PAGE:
Color, 1975, 105 mins. 39 secs.
Directed by J. Lee Thompson
Starring Michael Sarrazin, Jennifer O'Neill, Margot Kidder, Cornelia Sharpe, Paul Hecht, Tony Stephano, Norman Burton
Kino Lorber (Blu-ray & DVD) (US RA/R1 HD/NTSC) / WS (1.85:1) (16:9)
An eerie and haunting entry in the onslaught of '70s horror novel adaptations, The Reincarnation of Peter Proud is, like its title character, a tricky subject that's hard to pin down. Though obviously supernatural in nature, it tackles its subject in a way that has no interest in outright terrifying its audience. Instead it goes for melancholy tragedy, with director J. Lee Thompson refining the fractured, experimental editing techniques of his prior horror film, the underrated Eye of the Devil, to tell a story of fate and the dangers of confronting the demons of the past.
Based on a 1973 novel by Max Ehrlich (who wrote the screenplay himself), the story charts the journey of Peter Proud (Sarrazin), a California college professor haunted by recurring dreams of a woman named Marcia (Kidder) using an oar to kill a man named Jeff (Stephano) while he takes a nude swim at night. A sleep clinic provides little help in unraveling these visions, but when he sees a strangely familiar Massachusetts location in a TV documentary, Peter packs up and decides to pay a visit along with his casual romantic partner, Nora (Sharpe). Upon arrival he retraces the memory fragments of his dreams and comes into contact with the much older Marcia and her daughter, Ann (O'Neill). However, his quest to put these dreams to rest will end up having truly sinister consequences.
Films about reincarnation weren't exactly a rarity around this time, with other titles like Audrey Rose, Heaven Can Wait, and On a Clear Day You Can See Forever mining similar territory of past lives impacting on the present. What sets this one apart is its strong focus on sexuality as a complex emotional trigger, with frequent nudity and love scenes acting as transition points that mingle uneasily with the act of violence at the center of Peter's memories. It's still an unsettling experience with elements of incest and rape added to the mix, with Kidder delivering a powerhouse performance that culminates in a bathtub / sexual trauma flashback scene that no viewer has ever forgotten. The rest of the actors have less to work with (O'Neill in particular), but Thompson keeps a firm hand on the material and manages to evoke a potent atmosphere with some of the darkest, creepiest night scenes you'll ever see. Also invaluable is the unnerving and sometimes beautiful score by Jerry Goldsmith (in the second of four Thompson collaborations), featuring wild electronic shadings that would become his main modus operandi in the '80s.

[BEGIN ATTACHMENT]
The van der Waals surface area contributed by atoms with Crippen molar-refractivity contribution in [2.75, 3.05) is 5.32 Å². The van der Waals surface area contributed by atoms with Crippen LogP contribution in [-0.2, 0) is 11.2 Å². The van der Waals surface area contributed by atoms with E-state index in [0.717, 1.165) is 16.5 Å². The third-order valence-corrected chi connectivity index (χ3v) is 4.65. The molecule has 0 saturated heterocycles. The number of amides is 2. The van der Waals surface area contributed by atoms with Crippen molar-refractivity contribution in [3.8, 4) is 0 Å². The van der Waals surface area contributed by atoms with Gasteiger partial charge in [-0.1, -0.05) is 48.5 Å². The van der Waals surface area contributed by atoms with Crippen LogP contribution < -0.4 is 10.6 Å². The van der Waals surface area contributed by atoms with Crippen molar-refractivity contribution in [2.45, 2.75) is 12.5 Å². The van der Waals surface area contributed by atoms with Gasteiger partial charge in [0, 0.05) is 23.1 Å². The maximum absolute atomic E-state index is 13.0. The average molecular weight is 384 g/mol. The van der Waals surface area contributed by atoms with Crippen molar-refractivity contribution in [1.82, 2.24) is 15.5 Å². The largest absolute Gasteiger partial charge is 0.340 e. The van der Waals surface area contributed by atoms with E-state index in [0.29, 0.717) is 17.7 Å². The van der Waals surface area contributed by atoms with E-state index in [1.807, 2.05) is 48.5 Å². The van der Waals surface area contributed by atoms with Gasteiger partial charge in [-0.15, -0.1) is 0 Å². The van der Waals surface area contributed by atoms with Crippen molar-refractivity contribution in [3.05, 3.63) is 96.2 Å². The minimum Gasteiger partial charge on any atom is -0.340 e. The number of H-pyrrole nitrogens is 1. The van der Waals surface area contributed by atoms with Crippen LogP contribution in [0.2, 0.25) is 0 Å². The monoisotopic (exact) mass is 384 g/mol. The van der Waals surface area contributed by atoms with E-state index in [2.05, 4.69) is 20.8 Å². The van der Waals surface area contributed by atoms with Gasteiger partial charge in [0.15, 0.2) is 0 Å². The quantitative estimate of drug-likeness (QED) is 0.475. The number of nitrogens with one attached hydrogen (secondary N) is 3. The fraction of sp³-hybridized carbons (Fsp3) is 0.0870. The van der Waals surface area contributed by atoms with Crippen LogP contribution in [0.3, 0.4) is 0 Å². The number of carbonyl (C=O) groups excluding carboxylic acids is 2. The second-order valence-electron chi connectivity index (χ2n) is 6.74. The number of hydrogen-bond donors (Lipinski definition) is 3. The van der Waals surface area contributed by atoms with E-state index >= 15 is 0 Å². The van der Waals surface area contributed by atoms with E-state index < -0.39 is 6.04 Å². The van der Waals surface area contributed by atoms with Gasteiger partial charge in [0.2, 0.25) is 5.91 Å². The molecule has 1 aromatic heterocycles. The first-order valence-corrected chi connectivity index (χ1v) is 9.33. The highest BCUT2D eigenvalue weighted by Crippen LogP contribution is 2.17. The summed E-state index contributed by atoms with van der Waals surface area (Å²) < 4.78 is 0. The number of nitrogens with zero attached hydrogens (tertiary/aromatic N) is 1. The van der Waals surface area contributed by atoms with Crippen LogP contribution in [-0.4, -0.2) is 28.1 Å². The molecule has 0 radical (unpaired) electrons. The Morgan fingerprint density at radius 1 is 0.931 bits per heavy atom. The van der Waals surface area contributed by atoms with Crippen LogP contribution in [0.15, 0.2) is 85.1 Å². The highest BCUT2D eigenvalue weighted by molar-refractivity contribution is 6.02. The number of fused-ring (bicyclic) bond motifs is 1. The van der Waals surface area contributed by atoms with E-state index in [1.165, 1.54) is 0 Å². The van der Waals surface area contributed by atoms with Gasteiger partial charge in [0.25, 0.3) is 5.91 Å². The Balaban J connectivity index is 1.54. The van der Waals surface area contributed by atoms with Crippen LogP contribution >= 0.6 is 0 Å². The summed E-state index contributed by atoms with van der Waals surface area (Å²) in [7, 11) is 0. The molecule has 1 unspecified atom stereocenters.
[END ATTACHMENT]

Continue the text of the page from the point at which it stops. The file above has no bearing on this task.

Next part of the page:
The Reincarnation of Peter Proud was one of a handful of theatrical releases for Bing Crosby Productions following the success of Willard and Walking Tall, with theatrical releasing handled at the time by American International Pictures. A VHS release from Vestron in 1986 was hopelessly dull, colorless, and muddy, which had a disastrous effect on the film's reputation for several years. After that it vanished for decades (apart from a shoddy Korean bootleg DVD yanked from the VHS) and became one of the great lost holy grail titles of '70s horror alongside Willard and the still elusive Arnold, though rare repertory theatrical screenings served as a reminder of how powerful the film could be under the right circumstances. Fortunately miracles do happen, and in 2018 the film was given a rebirth on home video from Kino Lorber on Blu-ray and DVD with a fresh 4K scan of the original negative from rights holder Paramount. Anyone familiar with the film will breathe a sigh of relief right from the outset as it now looks detailed and colorful, with no attempts made to soften the grain, teal it up, or make it look more like a modern title. The appearance looks very close to circulating theatrical prints but with more visible detail throughout, and the DTS-HD MA English audio is also much richer and clearer than before. The negative isn't quite in immaculate condition (there's a light scratch around the 17-minute mark, for example), but overall it's in great shape and far better than anything we've had before. Optional English subtitles are also included.
The big extra here is a new audio commentary by Lee Gambin, who sketches out the history of Bing Crosby Productions, ties this to Audrey Rose (of course), and enthusiastically hops all over the pop culture map with thoughts on such wide-ranging topics as Jon-Erik Hexum, What's the Matter with Helen, Cujo, and The Sailor Who Fell from Grace with the Sea. An alternate, much softer version of the bathtub scene (with alternate footage) is included from the Spanish Super 8 version, also playable in a side-by-side comparison; other bonuses include two radio spots (30s and 60s), a TV spot, the U.S. and German trailers, and four very extensive, separate galleries for international posters and lobby cards, international promotional material, international home video releases, and promotional stills, accompanied by selections from Goldsmith's score.
Reviewed on May 18, 2018.